New statistics suggest that 18 of the worst 20 universities in the UK for crime are in London.
The Complete University Guide used official police figures to measure rates of violent and sexual offences, burglaries and robberies within three miles of campuses across England and Wales.
According to the report, King’s College London (which was ranked as the 16th best uni in the world last year) had the highest rates of crime in the country, averaging 47.65 incidents per 1,000 residents. The Courtauld Institute of Art in London and University College London (UCL) came in at second and third on the list.
Outside of London, universities in Manchester and Salford also landed in the top 20 for bad crime rates.
Meanwhile, the figures suggest that if you want to avoid getting mugged, you should go to Buckingham (which averaged just 8.58 incidents per 1,000 residents), Falmouth or Durham.
A King’s College London spokesman was quick to point out that the figures included crime reports by all residents, not just students, and serious incidents involving students were “an exception”.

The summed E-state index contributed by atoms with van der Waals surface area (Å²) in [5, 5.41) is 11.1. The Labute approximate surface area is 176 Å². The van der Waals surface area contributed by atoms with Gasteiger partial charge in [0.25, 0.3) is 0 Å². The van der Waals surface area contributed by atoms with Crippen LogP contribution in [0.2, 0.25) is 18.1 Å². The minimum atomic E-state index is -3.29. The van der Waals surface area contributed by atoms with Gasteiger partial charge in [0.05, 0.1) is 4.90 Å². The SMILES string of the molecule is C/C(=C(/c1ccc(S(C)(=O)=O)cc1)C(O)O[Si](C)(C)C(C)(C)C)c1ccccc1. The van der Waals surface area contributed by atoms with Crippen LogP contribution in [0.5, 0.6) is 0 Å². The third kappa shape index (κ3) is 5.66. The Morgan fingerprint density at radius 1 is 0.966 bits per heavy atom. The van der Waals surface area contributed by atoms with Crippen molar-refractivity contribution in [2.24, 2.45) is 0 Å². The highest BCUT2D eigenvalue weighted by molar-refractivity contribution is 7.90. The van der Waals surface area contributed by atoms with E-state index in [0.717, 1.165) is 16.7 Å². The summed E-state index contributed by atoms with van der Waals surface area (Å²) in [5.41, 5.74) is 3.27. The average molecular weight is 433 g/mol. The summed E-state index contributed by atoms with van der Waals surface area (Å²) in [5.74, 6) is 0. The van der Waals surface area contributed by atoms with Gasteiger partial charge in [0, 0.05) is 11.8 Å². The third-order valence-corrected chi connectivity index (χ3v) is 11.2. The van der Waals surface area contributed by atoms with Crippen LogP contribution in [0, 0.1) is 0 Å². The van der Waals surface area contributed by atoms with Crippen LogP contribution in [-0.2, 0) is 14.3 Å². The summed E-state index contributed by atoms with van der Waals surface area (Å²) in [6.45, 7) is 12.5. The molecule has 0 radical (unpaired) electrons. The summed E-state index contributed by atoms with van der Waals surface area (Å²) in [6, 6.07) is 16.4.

When put in those terms, it’s probably not a huge surprise that big cities like London and Manchester would see high crime figures near educational institutions.
It should be noted, however, that although researchers measured recorded crimes against anyone, student or non-student, they did take professional advice on which offences were most relevant to students.
The Complete University Guide said it carried out the study because universities were “unable or unwilling” to reveal the rates of crime directly involving student victims, leaving many young people unaware of the risks in their chosen towns or cities.
Principal author Dr Bernard Kingston said:
Most universities, especially those in high crime areas, actively advise students on precautions they should take to avoid becoming the victims of crime. But they only monitor crime on their own campuses and many students, especially international students attracted by the strong academic reputations of the UK’s universities, are often unaware of the level of crime in the areas around their chosen institutions.
All prospective students should be able to compare the risks in and near individual institutions with much greater precision. Regrettably, universities are either unable or unwilling to disclose the rates of crime directly affecting their students on campus let alone off campus. We urge vice-chancellors and the universities to tell prospective students what their chances of falling victim to crime are, on and off campus.
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